“Run out, Uncle Wiggily! Run out!” cried Johnnie, and out the old gentleman rabbit hopped, catching up his valise, and away into the woods he ran, with Johnnie scurrying along in the tree tops above him, and laughing at the owl, who flew back to his house, but too late to catch the bunny.
“That’s what you get for fooling people so they’ll come into your house,” called the squirrel boy. “It serves you right, Mr. Owl. Come on, Uncle Wiggily, we’ll get away from here.”
So they went on together until it was time for Johnnie to go home, and he said he’d tell Uncle Wiggily’s friends that he had met the old gentleman rabbit, and that he hadn’t found his fortune yet, but that he was looking for it every minute, and had had many adventures.
Well, Uncle Wiggily went on some more, for quite a distance, until it was noon time, and then he sat down in the cool, green woods, where there were some jacks-in-the-pulpit growing near some ferns, and there Uncle Wiggily ate his lunch of lettuce sandwiches, with carrot butter on them, and gnawed on a bit of potato. Just as he was almost through, he heard a rustling in the bushes, and a voice exclaimed:
“Why, what’s the matter?” asked Uncle Wiggily, thinking perhaps an adventure was going to happen to him. “Who are you?”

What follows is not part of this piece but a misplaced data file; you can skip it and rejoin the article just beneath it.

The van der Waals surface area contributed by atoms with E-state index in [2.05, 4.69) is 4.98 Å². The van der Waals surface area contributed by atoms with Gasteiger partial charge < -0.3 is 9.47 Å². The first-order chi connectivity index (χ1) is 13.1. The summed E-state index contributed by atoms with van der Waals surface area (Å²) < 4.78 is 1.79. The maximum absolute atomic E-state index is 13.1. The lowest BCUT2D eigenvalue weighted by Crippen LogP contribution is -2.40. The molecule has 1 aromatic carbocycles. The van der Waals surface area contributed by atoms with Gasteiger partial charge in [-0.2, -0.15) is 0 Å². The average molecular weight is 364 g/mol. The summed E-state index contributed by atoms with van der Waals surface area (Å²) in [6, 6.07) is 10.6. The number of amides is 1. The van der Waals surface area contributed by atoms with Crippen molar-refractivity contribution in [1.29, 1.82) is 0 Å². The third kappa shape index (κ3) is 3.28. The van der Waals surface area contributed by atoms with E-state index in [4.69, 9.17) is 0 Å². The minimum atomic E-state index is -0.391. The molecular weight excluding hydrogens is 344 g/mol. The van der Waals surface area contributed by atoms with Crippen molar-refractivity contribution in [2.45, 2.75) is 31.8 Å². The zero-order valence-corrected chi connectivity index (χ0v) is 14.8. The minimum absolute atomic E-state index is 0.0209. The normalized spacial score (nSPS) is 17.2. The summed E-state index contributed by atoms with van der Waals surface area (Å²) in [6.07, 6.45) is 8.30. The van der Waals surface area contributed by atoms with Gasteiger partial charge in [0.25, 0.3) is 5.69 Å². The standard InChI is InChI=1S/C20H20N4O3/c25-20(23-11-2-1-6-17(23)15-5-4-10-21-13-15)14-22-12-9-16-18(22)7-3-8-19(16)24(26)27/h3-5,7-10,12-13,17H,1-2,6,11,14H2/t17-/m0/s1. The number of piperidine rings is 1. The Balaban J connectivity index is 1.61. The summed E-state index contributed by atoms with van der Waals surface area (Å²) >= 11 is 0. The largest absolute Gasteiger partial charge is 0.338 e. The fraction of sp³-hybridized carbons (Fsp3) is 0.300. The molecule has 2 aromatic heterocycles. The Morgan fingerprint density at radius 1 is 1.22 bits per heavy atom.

“Oh, dear!” exclaimed the voice again.
Then, before the old rabbit could jump up and run away, even if he had wanted to, out from under a big bush came a little white poodle dog, with curly, silky hair. He walked right up to Uncle Wiggily, that dog did, and the rabbit wasn’t a bit afraid, for the dog wasn’t much bigger than he was, and looked very kind.
“What do you want, doggie?” gently asked Uncle Wiggily.
The dog didn’t answer, but he gave a little short bark, and then he began turning somersaults. Over and over he went, sometimes backward and sometimes frontward, and sometimes sideways. And when he was finished, he made a low bow, and walked around on his two hind legs, just to show he wasn’t proud or stuck up.
“There!” exclaimed the poodle doggie. “Is that worth something to eat, Mr. Rabbit?”
“Indeed it is,” answered Uncle Wiggily, “but I would have given you something to eat without you doing all those tricks, though I enjoyed them very much. Where did you learn to do them?”
“Oh, in the circus where I used to be, I always had to do tricks for my dinner,” said the doggie.
“What is your name?” asked Uncle Wiggily.
“Fido Flip-Flop,” was the answer. “You see they call me that because I turn so many flip-flops,” and then Uncle Wiggily gave him some lunch, and told the dog about how he, himself, was traveling all over in search of his fortune.
“Why, that’s just what I’m doing, too,” exclaimed Fido Flip-Flop. “Suppose we travel together? and maybe we’ll each find a fortune.”
“That’s just what we’ll do,” agreed Uncle Wiggily.
And then, all of a sudden, before you could open your eyes and shut them again, two savage foxes jumped out from behind a big stump.
“You grab the dog and I’ll grab the rabbit,” called the biggest fox, and right at Uncle Wiggily and Fido they sprang, gnashing their teeth.
But don’t worry. I’ll find a way to save them, and if the canary bird doesn’t take my lead pencil and stick it in his seed dish I’ll tell you in the following story about Uncle Wiggily doing some tricks.